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Sweet potato research competition launched

PITTSBORO — What will be the next innovative sweet potato product found on grocery shelves across the county? Perhaps something invented by students at Mississippi State University.

Gary Jackson, director of the MSU Extension Service, launched the Sweet Potato Innovation Challenge at the Sweet Potato Council’s annual meeting Jan. 10 in Calhoun County.

“The growers told us they needed additional products and markets to make use of their seconds and culls so that they don’t lose that revenue,” Jackson said. “This new program is going to provide research opportunities for students and give them the chance to work with scientists to solve problems.”

Students will create prototypes for sweet potato products and compete for prize money and intellectual property rights as they respond to the farmers’ request.

Jamie Earp, incoming president of the Sweet Potato Council, said the goal is to create steady demand for all of the sweet potatoes grown in the state.

“That would mean we’d never run out of places to sell our culls or No. 2s,” Earp said. “Every year is different. This year we’re still selling those potatoes to processors. But last year, the processing plants didn’t buy any culls past Thanksgiving, and we were throwing away a product that we could have sold for $40 to $60 a bin.”

Earp said sweet potato products that could be adopted by the U.S. Department of Agriculture’s School Lunch Program would not only put the vitamin-packed vegetable in the meals of children across the country, but also would give sweet potato growers a reliable market.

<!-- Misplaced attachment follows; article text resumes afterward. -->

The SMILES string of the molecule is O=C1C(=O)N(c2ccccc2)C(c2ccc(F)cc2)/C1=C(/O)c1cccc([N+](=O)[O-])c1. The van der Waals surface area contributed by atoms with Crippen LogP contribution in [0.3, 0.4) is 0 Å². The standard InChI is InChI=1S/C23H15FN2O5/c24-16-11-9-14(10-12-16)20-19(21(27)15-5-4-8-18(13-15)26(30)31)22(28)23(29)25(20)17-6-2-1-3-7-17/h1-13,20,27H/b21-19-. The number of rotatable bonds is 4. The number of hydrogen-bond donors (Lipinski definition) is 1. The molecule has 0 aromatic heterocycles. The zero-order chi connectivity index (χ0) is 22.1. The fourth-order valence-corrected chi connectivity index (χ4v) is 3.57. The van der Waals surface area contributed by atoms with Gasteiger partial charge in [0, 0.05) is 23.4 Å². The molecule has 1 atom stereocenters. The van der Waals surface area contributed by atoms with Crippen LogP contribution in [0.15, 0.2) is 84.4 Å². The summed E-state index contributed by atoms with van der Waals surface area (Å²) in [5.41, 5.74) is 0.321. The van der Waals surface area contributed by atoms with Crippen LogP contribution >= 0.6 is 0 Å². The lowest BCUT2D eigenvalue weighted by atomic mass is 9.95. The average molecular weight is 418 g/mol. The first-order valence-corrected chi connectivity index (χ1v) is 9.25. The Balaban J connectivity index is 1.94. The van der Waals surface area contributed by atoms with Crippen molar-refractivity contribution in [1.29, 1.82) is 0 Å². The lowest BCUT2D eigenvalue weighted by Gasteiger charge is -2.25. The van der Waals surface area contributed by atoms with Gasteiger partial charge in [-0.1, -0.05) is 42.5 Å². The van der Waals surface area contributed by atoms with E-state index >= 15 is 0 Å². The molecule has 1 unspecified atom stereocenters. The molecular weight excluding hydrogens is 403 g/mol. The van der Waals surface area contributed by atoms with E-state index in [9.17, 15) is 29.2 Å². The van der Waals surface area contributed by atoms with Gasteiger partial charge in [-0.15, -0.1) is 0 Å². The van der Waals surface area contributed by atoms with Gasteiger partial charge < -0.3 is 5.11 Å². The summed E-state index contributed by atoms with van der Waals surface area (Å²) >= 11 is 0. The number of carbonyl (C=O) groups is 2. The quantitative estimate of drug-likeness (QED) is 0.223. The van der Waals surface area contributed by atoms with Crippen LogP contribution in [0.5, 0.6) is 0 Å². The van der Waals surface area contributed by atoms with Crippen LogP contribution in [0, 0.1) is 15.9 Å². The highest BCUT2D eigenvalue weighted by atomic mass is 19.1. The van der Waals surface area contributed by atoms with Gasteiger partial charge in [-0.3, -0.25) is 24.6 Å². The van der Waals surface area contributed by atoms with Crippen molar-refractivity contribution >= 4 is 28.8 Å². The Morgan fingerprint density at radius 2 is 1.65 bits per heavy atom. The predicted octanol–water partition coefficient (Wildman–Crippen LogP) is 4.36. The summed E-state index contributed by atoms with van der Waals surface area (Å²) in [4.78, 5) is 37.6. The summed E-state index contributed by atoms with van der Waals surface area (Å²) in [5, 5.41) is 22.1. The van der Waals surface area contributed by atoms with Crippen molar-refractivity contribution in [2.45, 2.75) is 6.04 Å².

The challenge will be coordinated by Stephen Meyer, Extension sweet potato specialist, and Jason Ward, assistant Extension professor in agricultural and biological engineering. The Center for the Advancement of Service-Learning Excellence will recruit professors interested in making the challenge a required component of their classes.

Three teaching faculty have already agreed to participate in the challenge in the 2014 fall semester with more than 120 MSU students scheduled to take part. Student teams and faculty will meet with sweet potato stakeholders, develop a product concept and submit a proposal to the challenge committee. Proposals that meet the challenge requirements and objectives will be awarded a $500 budget for prototype development.

Completed projects will be judged by a panel of growers, MSU Extension faculty, and staff and industry representatives. A $2,500 prize will be awarded to the winning team. Teams may also apply for intellectual property rights to their creations according to MSU procedures.


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